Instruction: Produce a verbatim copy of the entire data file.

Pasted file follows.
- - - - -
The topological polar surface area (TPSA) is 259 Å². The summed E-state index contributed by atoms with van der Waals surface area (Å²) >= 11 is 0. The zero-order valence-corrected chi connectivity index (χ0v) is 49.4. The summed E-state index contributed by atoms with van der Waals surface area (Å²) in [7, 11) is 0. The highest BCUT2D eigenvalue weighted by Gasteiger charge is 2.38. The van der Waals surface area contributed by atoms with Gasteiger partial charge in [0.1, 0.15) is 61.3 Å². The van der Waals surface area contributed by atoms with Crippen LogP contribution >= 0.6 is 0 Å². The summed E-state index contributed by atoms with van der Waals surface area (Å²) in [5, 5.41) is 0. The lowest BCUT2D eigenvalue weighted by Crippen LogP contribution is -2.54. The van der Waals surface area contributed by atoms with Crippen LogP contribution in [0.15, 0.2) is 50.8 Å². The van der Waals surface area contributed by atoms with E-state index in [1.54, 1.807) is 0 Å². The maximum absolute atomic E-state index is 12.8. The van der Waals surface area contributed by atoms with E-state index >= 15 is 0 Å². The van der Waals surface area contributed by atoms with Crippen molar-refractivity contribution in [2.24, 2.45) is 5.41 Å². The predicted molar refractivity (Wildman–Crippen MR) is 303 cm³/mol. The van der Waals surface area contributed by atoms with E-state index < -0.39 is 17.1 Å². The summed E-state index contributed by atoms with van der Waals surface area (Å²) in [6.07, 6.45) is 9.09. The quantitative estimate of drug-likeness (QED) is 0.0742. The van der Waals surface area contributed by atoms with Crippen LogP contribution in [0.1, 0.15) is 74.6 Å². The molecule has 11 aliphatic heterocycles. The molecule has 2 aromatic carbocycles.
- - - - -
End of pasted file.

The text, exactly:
The topological polar surface area (TPSA) is 259 Å². The summed E-state index contributed by atoms with van der Waals surface area (Å²) >= 11 is 0. The zero-order valence-corrected chi connectivity index (χ0v) is 49.4. The summed E-state index contributed by atoms with van der Waals surface area (Å²) in [7, 11) is 0. The highest BCUT2D eigenvalue weighted by Gasteiger charge is 2.38. The van der Waals surface area contributed by atoms with Gasteiger partial charge in [0.1, 0.15) is 61.3 Å². The van der Waals surface area contributed by atoms with Crippen LogP contribution >= 0.6 is 0 Å². The summed E-state index contributed by atoms with van der Waals surface area (Å²) in [5, 5.41) is 0. The lowest BCUT2D eigenvalue weighted by Crippen LogP contribution is -2.54. The van der Waals surface area contributed by atoms with Crippen LogP contribution in [0.15, 0.2) is 50.8 Å². The van der Waals surface area contributed by atoms with E-state index in [1.54, 1.807) is 0 Å². The maximum absolute atomic E-state index is 12.8. The van der Waals surface area contributed by atoms with E-state index >= 15 is 0 Å². The van der Waals surface area contributed by atoms with Crippen molar-refractivity contribution in [2.24, 2.45) is 5.41 Å². The predicted molar refractivity (Wildman–Crippen MR) is 303 cm³/mol. The van der Waals surface area contributed by atoms with E-state index < -0.39 is 17.1 Å². The summed E-state index contributed by atoms with van der Waals surface area (Å²) in [6.07, 6.45) is 9.09. The quantitative estimate of drug-likeness (QED) is 0.0742. The van der Waals surface area contributed by atoms with Crippen LogP contribution in [0.1, 0.15) is 74.6 Å². The molecule has 11 aliphatic heterocycles. The molecule has 2 aromatic carbocycles.